The great Indus after the junction of the Punjnud is from various causes less affected by local and temporary circumstances, but its regular and annual rise is greater than that of any of its branches. The branches have diversities among themselves not reducible under one general rule, but caused by special circumstances. The Ranee, which is the least of all the rivers, had yet in 1809 a rise equal to any of them. When other circumstances are the same, streams which run in sand increase more in breadth in their flood season, and those which run in clay increase more in depth. The annual rise of the great Indus I reckon about sixteen feet; that of the Ganges is thirtyone; and of the Nile twenty-four. The proportion in which their waters are respectively increased it would be more difficult to estimate. The same causes combine in the raising the Indus and its branches, and the rivers of our provinces—that it both thaws and rains. The effects in this respect are different, in that there is no inundation in the Punjab or Sindh, for we cannot apply that term where the tracts covered
are insignificant in proportion to the whole surface. The character of the Punjab is different from that of Bengal or Egypt. Instead of the banks of the river being higher than the remoter country, the various Doabs usually slope from their interior towards the rivers which bound them. Low tracts are sometimes found, which after heavy rains are covered to some depth with water ; but there is no general inundation derived either from rain or from rivers, as in Bengal. The surface of the Punjab, however, after excluding the country beyond the Hydaspes, is lower above the level of its rivers than that of our Upper Provinces in general, with respect to the rivers which run in them.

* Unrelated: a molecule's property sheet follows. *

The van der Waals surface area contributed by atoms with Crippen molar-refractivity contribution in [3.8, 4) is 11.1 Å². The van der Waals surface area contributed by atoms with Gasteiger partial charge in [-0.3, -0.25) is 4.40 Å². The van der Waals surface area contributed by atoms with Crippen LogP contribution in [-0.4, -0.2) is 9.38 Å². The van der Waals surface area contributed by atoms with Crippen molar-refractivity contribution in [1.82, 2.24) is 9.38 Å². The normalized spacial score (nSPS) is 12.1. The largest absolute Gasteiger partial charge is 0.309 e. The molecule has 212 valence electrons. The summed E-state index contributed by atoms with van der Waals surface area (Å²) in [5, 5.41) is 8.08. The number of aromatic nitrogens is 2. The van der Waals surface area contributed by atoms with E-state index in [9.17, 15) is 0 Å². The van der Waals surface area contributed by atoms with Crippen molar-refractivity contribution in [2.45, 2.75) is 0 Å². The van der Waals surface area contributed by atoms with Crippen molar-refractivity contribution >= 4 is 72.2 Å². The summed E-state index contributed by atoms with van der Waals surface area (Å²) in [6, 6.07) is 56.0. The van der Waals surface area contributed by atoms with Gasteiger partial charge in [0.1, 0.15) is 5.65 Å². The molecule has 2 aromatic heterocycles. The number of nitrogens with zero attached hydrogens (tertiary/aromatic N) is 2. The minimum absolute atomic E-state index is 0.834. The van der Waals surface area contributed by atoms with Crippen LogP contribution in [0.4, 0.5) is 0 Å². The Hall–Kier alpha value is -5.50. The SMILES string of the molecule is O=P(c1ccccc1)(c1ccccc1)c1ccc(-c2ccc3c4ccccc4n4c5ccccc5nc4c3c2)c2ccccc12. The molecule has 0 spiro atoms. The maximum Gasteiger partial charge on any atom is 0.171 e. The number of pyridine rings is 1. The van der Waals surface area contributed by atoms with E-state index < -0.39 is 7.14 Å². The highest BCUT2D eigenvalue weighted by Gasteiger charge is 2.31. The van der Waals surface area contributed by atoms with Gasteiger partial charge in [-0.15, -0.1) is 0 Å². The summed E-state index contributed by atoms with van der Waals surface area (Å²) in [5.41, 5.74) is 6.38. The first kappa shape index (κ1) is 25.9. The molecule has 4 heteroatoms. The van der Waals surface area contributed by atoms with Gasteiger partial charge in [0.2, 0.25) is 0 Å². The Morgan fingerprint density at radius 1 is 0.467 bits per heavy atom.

81. The periods of the Cabul river where it joins the Indus are nearly the same as those of it. It is lowest in the winter, notwithstanding the rains of that season in the valley of Peshawur. It is sensibly affected by the spring rains in February and March. It falls after they have passed over, yet not to its level in the winter, for now the snow of the lesser hills begins to thaw. At the end of May the middle snows begin to descend, and after them the upper, which bring the river to its greatest height at the beginning of August. We are to attribute the effect in part to the rains, which fall at that period at some of its sources (see paragraph 69.) Such is the history of the grand streams, but there is a diversity of circumstances with respect to the branches composing it. The Pech river swells early in spring, and declines from about the 28th of May. The Punjkora river follows nearly the same laws, though indeed heavy rain in the months of July or August will cause it to reach its greatest height in those months. The three streams in the valley of Cabul (see paragraph 36), the Lughman river, the Kashkar, and the Swad, with the rivulets of Jellalabad are highest in the month of July or August. The Bara is on the whole the greatest in the spring, but it rises and falls very suddenly, and very often according to the occurrence or cessation of rain in Teera. The To is probably greatest in spring; the Koorm is greatest in July or August, when it is swelled both by the Vuse (see paragraph 70) and by the thawing of the upper snows.